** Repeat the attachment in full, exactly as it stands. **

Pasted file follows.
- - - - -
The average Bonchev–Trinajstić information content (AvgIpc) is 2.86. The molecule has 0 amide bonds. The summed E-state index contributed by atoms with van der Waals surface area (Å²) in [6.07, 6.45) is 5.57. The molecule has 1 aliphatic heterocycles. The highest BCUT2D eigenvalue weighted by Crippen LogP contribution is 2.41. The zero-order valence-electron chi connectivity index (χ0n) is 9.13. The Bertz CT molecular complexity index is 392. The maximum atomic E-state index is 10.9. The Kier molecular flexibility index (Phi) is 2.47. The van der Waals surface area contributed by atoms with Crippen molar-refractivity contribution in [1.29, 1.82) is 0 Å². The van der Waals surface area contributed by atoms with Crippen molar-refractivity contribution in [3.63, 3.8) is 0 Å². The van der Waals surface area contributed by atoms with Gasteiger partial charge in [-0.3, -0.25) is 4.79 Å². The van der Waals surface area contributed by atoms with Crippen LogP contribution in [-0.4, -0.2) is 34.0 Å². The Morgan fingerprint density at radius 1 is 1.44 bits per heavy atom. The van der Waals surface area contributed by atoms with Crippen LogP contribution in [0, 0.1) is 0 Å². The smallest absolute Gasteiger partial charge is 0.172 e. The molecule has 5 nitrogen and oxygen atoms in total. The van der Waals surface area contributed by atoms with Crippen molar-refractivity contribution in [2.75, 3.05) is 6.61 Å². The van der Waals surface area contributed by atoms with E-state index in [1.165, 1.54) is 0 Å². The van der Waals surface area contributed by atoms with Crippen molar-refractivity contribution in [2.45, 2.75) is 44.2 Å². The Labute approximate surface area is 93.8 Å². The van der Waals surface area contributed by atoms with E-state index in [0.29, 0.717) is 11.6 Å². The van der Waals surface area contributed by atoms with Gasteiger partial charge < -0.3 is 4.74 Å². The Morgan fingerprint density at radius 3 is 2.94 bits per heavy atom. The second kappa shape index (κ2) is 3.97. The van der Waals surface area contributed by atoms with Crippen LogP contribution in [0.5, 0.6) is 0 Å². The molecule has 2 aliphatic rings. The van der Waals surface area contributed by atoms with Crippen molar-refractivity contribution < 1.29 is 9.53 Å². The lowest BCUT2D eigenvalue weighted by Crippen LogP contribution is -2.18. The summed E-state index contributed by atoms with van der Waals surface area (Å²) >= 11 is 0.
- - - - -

The average Bonchev–Trinajstić information content (AvgIpc) is 2.86. The molecule has 0 amide bonds. The summed E-state index contributed by atoms with van der Waals surface area (Å²) in [6.07, 6.45) is 5.57. The molecule has 1 aliphatic heterocycles. The highest BCUT2D eigenvalue weighted by Crippen LogP contribution is 2.41. The zero-order valence-electron chi connectivity index (χ0n) is 9.13. The Bertz CT molecular complexity index is 392. The maximum atomic E-state index is 10.9. The Kier molecular flexibility index (Phi) is 2.47. The van der Waals surface area contributed by atoms with Crippen molar-refractivity contribution in [1.29, 1.82) is 0 Å². The van der Waals surface area contributed by atoms with Crippen molar-refractivity contribution in [3.63, 3.8) is 0 Å². The van der Waals surface area contributed by atoms with Gasteiger partial charge in [-0.3, -0.25) is 4.79 Å². The van der Waals surface area contributed by atoms with Crippen LogP contribution in [-0.4, -0.2) is 34.0 Å². The Morgan fingerprint density at radius 1 is 1.44 bits per heavy atom. The van der Waals surface area contributed by atoms with Crippen LogP contribution in [0, 0.1) is 0 Å². The smallest absolute Gasteiger partial charge is 0.172 e. The molecule has 5 nitrogen and oxygen atoms in total. The van der Waals surface area contributed by atoms with Crippen molar-refractivity contribution in [2.75, 3.05) is 6.61 Å². The van der Waals surface area contributed by atoms with E-state index in [1.165, 1.54) is 0 Å². The van der Waals surface area contributed by atoms with Crippen molar-refractivity contribution in [2.45, 2.75) is 44.2 Å². The Labute approximate surface area is 93.8 Å². The van der Waals surface area contributed by atoms with E-state index in [0.29, 0.717) is 11.6 Å². The van der Waals surface area contributed by atoms with Gasteiger partial charge < -0.3 is 4.74 Å². The Morgan fingerprint density at radius 3 is 2.94 bits per heavy atom. The second kappa shape index (κ2) is 3.97. The van der Waals surface area contributed by atoms with Crippen LogP contribution in [0.5, 0.6) is 0 Å². The molecule has 2 aliphatic rings. The van der Waals surface area contributed by atoms with Crippen molar-refractivity contribution < 1.29 is 9.53 Å². The lowest BCUT2D eigenvalue weighted by Crippen LogP contribution is -2.18. The summed E-state index contributed by atoms with van der Waals surface area (Å²) >= 11 is 0.